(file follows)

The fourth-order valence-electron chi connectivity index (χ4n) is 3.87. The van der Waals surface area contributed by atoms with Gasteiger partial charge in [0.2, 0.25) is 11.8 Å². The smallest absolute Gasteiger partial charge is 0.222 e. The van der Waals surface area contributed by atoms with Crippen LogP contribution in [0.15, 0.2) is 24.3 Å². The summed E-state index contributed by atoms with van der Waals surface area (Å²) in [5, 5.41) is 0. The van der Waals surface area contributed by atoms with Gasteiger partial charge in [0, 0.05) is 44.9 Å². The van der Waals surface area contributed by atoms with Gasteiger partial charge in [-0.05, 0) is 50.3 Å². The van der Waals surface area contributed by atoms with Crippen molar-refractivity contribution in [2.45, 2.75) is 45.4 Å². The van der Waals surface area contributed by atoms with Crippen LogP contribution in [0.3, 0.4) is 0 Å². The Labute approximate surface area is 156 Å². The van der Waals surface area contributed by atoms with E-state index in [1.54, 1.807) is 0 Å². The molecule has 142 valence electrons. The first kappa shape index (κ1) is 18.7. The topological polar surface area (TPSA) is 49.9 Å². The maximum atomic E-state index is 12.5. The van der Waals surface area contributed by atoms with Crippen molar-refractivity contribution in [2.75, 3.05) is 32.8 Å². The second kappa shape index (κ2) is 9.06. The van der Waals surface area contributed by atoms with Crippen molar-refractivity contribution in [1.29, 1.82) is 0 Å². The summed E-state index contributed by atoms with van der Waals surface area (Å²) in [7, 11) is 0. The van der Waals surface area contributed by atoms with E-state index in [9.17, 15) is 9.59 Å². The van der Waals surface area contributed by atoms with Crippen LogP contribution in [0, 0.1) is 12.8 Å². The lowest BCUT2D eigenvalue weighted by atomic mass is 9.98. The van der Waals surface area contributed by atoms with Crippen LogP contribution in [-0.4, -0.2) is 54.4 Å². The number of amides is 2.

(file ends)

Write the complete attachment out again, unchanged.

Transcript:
The fourth-order valence-electron chi connectivity index (χ4n) is 3.87. The van der Waals surface area contributed by atoms with Gasteiger partial charge in [0.2, 0.25) is 11.8 Å². The smallest absolute Gasteiger partial charge is 0.222 e. The van der Waals surface area contributed by atoms with Crippen LogP contribution in [0.15, 0.2) is 24.3 Å². The summed E-state index contributed by atoms with van der Waals surface area (Å²) in [5, 5.41) is 0. The van der Waals surface area contributed by atoms with Gasteiger partial charge in [0, 0.05) is 44.9 Å². The van der Waals surface area contributed by atoms with Gasteiger partial charge in [-0.05, 0) is 50.3 Å². The van der Waals surface area contributed by atoms with Crippen molar-refractivity contribution in [2.45, 2.75) is 45.4 Å². The van der Waals surface area contributed by atoms with Crippen LogP contribution in [0.3, 0.4) is 0 Å². The Labute approximate surface area is 156 Å². The van der Waals surface area contributed by atoms with E-state index in [1.54, 1.807) is 0 Å². The molecule has 142 valence electrons. The first kappa shape index (κ1) is 18.7. The topological polar surface area (TPSA) is 49.9 Å². The maximum atomic E-state index is 12.5. The van der Waals surface area contributed by atoms with Crippen molar-refractivity contribution in [2.75, 3.05) is 32.8 Å². The second kappa shape index (κ2) is 9.06. The van der Waals surface area contributed by atoms with Crippen molar-refractivity contribution in [1.29, 1.82) is 0 Å². The summed E-state index contributed by atoms with van der Waals surface area (Å²) in [7, 11) is 0. The van der Waals surface area contributed by atoms with E-state index in [9.17, 15) is 9.59 Å². The van der Waals surface area contributed by atoms with Crippen LogP contribution in [0, 0.1) is 12.8 Å². The lowest BCUT2D eigenvalue weighted by atomic mass is 9.98. The van der Waals surface area contributed by atoms with Crippen LogP contribution in [-0.4, -0.2) is 54.4 Å². The number of amides is 2.